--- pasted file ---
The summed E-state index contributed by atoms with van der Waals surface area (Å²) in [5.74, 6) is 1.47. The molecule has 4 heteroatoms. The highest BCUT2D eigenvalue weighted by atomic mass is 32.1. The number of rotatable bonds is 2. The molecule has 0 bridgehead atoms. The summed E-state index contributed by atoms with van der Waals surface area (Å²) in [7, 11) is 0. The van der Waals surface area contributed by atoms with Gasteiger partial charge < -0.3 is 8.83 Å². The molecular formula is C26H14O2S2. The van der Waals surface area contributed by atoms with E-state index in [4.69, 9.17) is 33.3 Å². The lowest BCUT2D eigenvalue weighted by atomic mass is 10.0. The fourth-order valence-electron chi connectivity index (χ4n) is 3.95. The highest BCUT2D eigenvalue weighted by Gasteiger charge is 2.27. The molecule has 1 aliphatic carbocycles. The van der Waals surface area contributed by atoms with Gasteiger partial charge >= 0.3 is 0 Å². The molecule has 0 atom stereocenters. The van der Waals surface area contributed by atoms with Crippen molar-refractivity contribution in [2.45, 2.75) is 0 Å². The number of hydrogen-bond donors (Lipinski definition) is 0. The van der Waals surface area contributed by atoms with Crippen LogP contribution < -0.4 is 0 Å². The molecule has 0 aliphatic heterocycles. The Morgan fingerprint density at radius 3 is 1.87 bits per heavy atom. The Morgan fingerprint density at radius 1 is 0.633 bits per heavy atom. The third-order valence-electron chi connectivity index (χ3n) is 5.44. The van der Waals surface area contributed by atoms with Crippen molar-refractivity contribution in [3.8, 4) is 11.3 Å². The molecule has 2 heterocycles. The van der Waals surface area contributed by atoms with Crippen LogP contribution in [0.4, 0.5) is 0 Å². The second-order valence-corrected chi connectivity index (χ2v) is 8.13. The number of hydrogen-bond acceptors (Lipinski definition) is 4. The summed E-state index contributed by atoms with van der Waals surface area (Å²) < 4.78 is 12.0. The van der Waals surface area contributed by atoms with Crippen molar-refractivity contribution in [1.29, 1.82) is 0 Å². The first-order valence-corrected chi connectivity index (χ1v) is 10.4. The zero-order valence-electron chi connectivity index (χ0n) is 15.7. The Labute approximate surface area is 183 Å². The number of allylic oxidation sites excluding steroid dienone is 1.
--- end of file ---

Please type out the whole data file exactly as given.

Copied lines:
The summed E-state index contributed by atoms with van der Waals surface area (Å²) in [5.74, 6) is 1.47. The molecule has 4 heteroatoms. The highest BCUT2D eigenvalue weighted by atomic mass is 32.1. The number of rotatable bonds is 2. The molecule has 0 bridgehead atoms. The summed E-state index contributed by atoms with van der Waals surface area (Å²) in [7, 11) is 0. The van der Waals surface area contributed by atoms with Gasteiger partial charge < -0.3 is 8.83 Å². The molecular formula is C26H14O2S2. The van der Waals surface area contributed by atoms with E-state index in [4.69, 9.17) is 33.3 Å². The lowest BCUT2D eigenvalue weighted by atomic mass is 10.0. The fourth-order valence-electron chi connectivity index (χ4n) is 3.95. The highest BCUT2D eigenvalue weighted by Gasteiger charge is 2.27. The molecule has 1 aliphatic carbocycles. The van der Waals surface area contributed by atoms with Gasteiger partial charge >= 0.3 is 0 Å². The molecule has 0 atom stereocenters. The van der Waals surface area contributed by atoms with Crippen molar-refractivity contribution in [2.45, 2.75) is 0 Å². The number of hydrogen-bond donors (Lipinski definition) is 0. The van der Waals surface area contributed by atoms with Crippen LogP contribution < -0.4 is 0 Å². The molecule has 0 aliphatic heterocycles. The Morgan fingerprint density at radius 3 is 1.87 bits per heavy atom. The Morgan fingerprint density at radius 1 is 0.633 bits per heavy atom. The third-order valence-electron chi connectivity index (χ3n) is 5.44. The van der Waals surface area contributed by atoms with Crippen molar-refractivity contribution in [3.8, 4) is 11.3 Å². The molecule has 2 heterocycles. The van der Waals surface area contributed by atoms with Crippen LogP contribution in [0.4, 0.5) is 0 Å². The second-order valence-corrected chi connectivity index (χ2v) is 8.13. The number of hydrogen-bond acceptors (Lipinski definition) is 4. The summed E-state index contributed by atoms with van der Waals surface area (Å²) < 4.78 is 12.0. The van der Waals surface area contributed by atoms with Crippen molar-refractivity contribution in [1.29, 1.82) is 0 Å². The first-order valence-corrected chi connectivity index (χ1v) is 10.4. The zero-order valence-electron chi connectivity index (χ0n) is 15.7. The Labute approximate surface area is 183 Å². The number of allylic oxidation sites excluding steroid dienone is 1.